Cat to cow stretch is an exercise that promotes good low back health. This stretch gently mobilizes the back and helps building core strength, low back, and hips.
1. Begin on all fours. Keep your arms straight and palms directly under shoulders. Lower your head with eyes looking down. Your knees should form a 90-degree angle.
2. Arch your back as your head comes up. This is the cat position. Hold for a few seconds, then transition slowly into cow.
3. Drop your head with your eyes looking down. Slowly push through your shoulders as the upper back is rounded.
4. Lift your head and look up as a final position. Continue alternating slowly for desired repetitions.
As the cat to cow stretch realigns the pelvis to the spine, it is able to achieve healing benefits for the lower back through the release of tensions. It is possible because of the root movement in the spine, hips, back, and abdomen muscles are altogether strengthened.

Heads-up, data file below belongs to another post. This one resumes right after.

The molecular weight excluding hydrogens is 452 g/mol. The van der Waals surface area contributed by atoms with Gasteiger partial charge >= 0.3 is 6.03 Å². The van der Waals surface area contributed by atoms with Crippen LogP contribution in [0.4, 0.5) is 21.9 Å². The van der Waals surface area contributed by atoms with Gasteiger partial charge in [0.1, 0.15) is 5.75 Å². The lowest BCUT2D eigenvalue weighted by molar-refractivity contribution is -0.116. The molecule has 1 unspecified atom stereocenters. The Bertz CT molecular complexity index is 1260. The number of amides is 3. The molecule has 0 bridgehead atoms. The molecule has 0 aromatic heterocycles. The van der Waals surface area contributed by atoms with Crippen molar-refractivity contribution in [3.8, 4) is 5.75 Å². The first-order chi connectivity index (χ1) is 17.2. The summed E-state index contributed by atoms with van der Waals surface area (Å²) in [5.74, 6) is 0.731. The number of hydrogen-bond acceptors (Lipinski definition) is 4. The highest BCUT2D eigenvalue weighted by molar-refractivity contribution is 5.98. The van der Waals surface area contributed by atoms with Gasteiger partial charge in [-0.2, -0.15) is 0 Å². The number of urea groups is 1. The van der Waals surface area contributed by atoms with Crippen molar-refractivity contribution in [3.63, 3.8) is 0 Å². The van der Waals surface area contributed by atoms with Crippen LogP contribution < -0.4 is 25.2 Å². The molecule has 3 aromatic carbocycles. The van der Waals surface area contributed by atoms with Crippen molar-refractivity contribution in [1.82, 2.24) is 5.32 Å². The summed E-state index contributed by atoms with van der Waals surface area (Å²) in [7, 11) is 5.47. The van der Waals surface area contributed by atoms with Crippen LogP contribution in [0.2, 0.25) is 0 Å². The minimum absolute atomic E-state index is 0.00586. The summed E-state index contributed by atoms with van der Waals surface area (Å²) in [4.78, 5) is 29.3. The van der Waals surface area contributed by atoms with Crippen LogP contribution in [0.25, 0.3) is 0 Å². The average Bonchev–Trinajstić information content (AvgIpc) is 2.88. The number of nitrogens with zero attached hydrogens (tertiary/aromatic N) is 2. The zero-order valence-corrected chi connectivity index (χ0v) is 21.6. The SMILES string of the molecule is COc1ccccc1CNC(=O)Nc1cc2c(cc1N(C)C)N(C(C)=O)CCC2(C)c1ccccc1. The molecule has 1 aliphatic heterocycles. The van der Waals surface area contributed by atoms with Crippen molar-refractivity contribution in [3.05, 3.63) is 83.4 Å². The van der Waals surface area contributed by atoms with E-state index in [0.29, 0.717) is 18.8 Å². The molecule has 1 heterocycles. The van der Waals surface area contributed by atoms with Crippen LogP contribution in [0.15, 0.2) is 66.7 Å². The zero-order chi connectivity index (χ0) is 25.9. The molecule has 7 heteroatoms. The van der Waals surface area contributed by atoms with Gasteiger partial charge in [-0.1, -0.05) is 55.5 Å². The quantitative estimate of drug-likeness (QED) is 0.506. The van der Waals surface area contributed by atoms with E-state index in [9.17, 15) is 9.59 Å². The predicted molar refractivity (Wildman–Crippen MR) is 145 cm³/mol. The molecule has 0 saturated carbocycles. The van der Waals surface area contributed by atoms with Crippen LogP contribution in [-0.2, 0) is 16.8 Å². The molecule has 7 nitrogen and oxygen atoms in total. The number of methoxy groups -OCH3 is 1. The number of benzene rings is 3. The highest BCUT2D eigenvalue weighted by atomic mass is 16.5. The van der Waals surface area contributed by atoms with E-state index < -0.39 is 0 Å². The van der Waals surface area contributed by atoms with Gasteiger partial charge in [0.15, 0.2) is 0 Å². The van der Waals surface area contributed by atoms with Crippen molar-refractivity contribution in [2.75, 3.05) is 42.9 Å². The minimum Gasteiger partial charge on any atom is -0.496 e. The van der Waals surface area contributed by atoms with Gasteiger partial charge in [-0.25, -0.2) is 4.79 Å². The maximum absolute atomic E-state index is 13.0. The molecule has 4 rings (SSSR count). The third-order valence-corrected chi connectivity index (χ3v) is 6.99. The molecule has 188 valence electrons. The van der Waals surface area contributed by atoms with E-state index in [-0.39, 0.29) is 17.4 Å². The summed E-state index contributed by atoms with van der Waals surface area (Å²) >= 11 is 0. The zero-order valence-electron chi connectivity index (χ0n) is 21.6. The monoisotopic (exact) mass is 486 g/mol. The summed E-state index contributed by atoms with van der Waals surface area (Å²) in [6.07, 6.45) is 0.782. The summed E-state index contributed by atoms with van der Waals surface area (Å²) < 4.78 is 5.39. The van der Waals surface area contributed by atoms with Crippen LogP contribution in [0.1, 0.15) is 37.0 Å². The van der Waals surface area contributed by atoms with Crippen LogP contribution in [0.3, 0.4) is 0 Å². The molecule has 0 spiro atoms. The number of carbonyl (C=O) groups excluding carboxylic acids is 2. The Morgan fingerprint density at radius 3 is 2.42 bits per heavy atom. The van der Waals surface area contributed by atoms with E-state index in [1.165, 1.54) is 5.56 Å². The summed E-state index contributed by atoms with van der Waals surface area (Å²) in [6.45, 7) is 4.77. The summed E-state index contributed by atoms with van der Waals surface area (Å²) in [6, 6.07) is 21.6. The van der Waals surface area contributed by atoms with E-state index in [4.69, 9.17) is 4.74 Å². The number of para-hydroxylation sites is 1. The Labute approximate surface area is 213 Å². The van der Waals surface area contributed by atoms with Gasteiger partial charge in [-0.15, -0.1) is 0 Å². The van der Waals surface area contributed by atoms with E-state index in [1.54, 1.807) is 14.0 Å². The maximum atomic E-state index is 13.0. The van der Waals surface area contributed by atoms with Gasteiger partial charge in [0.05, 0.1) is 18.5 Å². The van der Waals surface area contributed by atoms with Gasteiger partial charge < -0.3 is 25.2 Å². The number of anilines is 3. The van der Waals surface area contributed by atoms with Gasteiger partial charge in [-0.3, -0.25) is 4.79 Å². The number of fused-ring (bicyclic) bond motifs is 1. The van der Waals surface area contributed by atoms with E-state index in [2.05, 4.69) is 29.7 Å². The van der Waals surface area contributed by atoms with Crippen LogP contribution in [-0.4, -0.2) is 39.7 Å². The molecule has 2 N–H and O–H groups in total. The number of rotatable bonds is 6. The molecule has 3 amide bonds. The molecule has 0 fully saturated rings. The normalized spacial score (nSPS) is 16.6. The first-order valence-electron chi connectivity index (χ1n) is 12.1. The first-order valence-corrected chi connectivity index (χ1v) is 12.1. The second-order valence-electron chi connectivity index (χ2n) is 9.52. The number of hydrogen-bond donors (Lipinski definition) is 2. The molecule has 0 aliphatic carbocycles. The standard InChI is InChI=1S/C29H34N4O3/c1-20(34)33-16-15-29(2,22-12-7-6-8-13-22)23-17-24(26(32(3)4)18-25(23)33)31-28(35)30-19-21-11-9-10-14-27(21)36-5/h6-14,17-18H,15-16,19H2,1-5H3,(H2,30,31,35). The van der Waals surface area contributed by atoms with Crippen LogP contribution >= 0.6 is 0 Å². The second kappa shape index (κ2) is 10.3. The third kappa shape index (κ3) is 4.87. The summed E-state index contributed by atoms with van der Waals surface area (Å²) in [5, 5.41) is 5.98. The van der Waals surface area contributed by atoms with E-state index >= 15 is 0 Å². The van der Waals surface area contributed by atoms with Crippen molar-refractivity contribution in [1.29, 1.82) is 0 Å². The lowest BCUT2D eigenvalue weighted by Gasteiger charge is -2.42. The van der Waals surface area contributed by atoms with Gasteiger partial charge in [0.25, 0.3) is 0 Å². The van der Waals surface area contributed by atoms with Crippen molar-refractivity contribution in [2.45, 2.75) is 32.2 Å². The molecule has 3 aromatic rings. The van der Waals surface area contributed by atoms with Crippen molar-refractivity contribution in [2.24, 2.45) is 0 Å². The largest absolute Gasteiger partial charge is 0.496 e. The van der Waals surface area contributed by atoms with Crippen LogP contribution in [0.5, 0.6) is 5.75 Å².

CHILD'S POSE STRETCH
Child’s pose is a stretch that targets the glutes, quadriceps, and erector spinae. This is a relaxing calm exercise often used to warm up, cool down, or included during yoga sessions.
1. Start by getting up on all fours, on your knees and hands. Extend your arms forward and straighten your back.
2. Slowly shift back and sit on your feet, keeping your palms placed on the floor. Allow your abdomen to relax, and your forehead to rest on the floor.
3. Breathe. Feel a deep stretch in your back, glutes, and quadriceps. Hold 15-30 seconds, concentrating on relaxing and breathing.
4. Get back on your hands and knees, with your butt off your feet. Keep both your back and elbows straight.
The way this calisthenics exercise works is that it removes the pressure from your lower back. This allows your spine to elongate and keeps it in its proper alignment. This decompression in the spinal column heals the pain in the lower back.
The beauty of calisthenics lies in its simplicity and its ability to deliver healing effects in a natural way. Find out the best lower back calisthenics exercise for you and keep yourself going! Get started with your training through The Movement Athlete Academy. Find a way to heal lower back pain and keep yourself fit at the same time, all in a very affordable way in the comforts of your own home and time!